Sign in to follow this  
Julian Cossmann Cooke

Varnish accumulation and antiquing

Recommended Posts

There are so many threads about antiquing that it is likely someone already has answered this question.  But finding that answer would be like finding a sable brush hair on the back of a cat.

Some of what we see on older instruments and newer antiqued ones is the accumulation of varnish, polish, body oil, and/or schmutz.  My question is whether these accumulations can be replicated on a new instrument without full-blown antiquing.  Example: Rasp marks -- or what appear to be rasp marks -- are visible on the edges of the da Salo tenor viola at the NMM.  It doesn't hurt that da Salo's edges are relatively flat so the marks are not obscured by the edge curves we see on Cremonese instruments.  Much of the varnish color has been worn off the edge which also helps the darker rasp marks stand out.

I am considering using more of golden brown varnish on a da Salo viola, but still would like to gently  enhance the visibility of the tool marks -- ideally without the highlighting that probably come with antiquing.  [NOTE: This is not an antiquing v. fresh varnish thread, so let's not go there.  Again.]

Any strategies out there?

Share this post


Link to post
Share on other sites

you can always preload the marks with a dark stain, then scrape back down to raw surface wood, leaving the depth of the marks stained and go with a lighter color scheme than the dark color in the scratches.

Share this post


Link to post
Share on other sites
3 hours ago, Mike Spencer said:

I was told that clothes dryer lint can work wonders for providing some ruble.

Is that before or after you've used it to start a fire? :lol:  Emoji laughs, but that's actually an interesting question.  Probably not as oily, but akin to lampblack?

I would think the body oils would make navel lint preferable.  :D  (Blame Burgess for that one.  No, better yet -- he must have hacked my account.)

Share this post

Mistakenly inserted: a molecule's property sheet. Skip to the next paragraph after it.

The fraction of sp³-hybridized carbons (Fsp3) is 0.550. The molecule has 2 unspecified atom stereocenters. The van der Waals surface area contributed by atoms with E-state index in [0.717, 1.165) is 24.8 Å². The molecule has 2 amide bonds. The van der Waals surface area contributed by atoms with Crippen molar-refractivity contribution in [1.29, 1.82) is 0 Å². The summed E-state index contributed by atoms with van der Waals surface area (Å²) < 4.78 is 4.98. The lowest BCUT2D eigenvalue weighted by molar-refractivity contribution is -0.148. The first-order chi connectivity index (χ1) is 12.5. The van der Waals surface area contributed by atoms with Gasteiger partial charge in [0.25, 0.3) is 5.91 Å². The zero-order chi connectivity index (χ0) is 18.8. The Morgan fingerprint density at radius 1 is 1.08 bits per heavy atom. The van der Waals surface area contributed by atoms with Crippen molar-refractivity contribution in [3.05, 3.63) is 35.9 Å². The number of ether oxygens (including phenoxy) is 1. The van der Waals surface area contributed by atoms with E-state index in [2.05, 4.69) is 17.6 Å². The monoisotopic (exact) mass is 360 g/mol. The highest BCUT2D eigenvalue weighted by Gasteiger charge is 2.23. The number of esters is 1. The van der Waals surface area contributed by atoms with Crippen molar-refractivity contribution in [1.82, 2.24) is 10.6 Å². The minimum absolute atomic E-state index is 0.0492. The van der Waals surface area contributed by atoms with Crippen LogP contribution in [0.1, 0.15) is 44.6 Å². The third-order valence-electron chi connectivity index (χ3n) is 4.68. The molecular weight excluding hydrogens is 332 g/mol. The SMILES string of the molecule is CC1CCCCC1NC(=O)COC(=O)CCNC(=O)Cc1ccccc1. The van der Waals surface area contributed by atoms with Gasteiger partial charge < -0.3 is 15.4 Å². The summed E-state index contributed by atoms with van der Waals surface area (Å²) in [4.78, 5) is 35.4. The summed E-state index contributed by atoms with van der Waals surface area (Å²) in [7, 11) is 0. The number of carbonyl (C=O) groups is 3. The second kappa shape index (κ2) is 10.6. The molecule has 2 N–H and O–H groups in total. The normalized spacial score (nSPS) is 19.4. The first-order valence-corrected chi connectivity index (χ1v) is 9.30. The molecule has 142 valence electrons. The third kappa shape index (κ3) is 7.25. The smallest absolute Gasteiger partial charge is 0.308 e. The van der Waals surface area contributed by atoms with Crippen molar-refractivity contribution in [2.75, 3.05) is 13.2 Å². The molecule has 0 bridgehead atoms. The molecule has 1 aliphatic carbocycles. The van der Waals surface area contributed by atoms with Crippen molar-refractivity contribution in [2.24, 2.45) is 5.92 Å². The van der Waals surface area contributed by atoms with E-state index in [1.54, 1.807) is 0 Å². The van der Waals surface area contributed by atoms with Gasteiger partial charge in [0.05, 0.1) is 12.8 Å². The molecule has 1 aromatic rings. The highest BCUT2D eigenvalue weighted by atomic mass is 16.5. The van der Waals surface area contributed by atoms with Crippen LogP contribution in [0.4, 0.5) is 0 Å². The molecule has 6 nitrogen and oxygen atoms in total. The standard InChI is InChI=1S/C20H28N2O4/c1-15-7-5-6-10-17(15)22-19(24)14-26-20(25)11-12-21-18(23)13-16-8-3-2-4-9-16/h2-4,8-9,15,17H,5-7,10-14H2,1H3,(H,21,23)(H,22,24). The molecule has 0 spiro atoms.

Link to post
Share on other sites

I know the idea seems silly doesn't it. If you think about what makes up the ruble then maybe it makes more sense. So, what do we think the ruble is made up of, lots of things right? Varnish, dirt, body oils, rosin, pollen, heating or cooking oil fume deposits, fabric filaments, human skin detritus and likely other stuff too. If you take some dryer lint and hold it over a white sheet of paper and give it a scrunch some finer particles will fall out. That's the stuff I'm talking about. TMI on the navel lint. ;)

Share this post


Link to post
Share on other sites

Consider [with any dent, flaw or tool mark] when it occurred in the life of the instrument.  Rasp marks would have happened in making so do them before the ground.  Other wood wear is generally after ground and after varnish wear...it tends to look too obvious if done on the white wood.

Joe

Share this post


Link to post
Share on other sites

Create an account or sign in to comment

You need to be a member in order to leave a comment

Create an account

Sign up for a new account in our community. It's easy!

Register a new account

Sign in

Already have an account? Sign in here.

Sign In Now
Sign in to follow this  

  • Recently Browsing   0 members

    No registered users viewing this page.